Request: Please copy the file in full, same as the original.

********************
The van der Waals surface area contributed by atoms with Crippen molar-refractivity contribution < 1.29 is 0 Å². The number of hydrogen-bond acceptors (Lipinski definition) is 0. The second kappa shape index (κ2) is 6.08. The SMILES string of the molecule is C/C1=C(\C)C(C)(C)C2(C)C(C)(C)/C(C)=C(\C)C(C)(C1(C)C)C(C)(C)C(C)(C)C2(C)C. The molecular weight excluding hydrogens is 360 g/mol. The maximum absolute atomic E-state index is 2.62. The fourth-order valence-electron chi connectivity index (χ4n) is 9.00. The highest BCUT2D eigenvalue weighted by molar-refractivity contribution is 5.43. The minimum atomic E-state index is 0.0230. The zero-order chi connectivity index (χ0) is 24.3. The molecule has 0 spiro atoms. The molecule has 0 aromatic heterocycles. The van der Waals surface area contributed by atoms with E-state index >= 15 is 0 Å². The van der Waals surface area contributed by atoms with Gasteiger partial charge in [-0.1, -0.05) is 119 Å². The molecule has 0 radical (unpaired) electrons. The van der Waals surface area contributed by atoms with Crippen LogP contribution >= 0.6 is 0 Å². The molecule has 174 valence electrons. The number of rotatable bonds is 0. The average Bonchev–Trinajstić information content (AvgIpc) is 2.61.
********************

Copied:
The van der Waals surface area contributed by atoms with Crippen molar-refractivity contribution < 1.29 is 0 Å². The number of hydrogen-bond acceptors (Lipinski definition) is 0. The second kappa shape index (κ2) is 6.08. The SMILES string of the molecule is C/C1=C(\C)C(C)(C)C2(C)C(C)(C)/C(C)=C(\C)C(C)(C1(C)C)C(C)(C)C(C)(C)C2(C)C. The molecular weight excluding hydrogens is 360 g/mol. The maximum absolute atomic E-state index is 2.62. The fourth-order valence-electron chi connectivity index (χ4n) is 9.00. The highest BCUT2D eigenvalue weighted by molar-refractivity contribution is 5.43. The minimum atomic E-state index is 0.0230. The zero-order chi connectivity index (χ0) is 24.3. The molecule has 0 spiro atoms. The molecule has 0 aromatic heterocycles. The van der Waals surface area contributed by atoms with E-state index >= 15 is 0 Å². The van der Waals surface area contributed by atoms with Gasteiger partial charge in [-0.1, -0.05) is 119 Å². The molecule has 0 radical (unpaired) electrons. The van der Waals surface area contributed by atoms with Crippen LogP contribution >= 0.6 is 0 Å². The molecule has 174 valence electrons. The number of rotatable bonds is 0. The average Bonchev–Trinajstić information content (AvgIpc) is 2.61.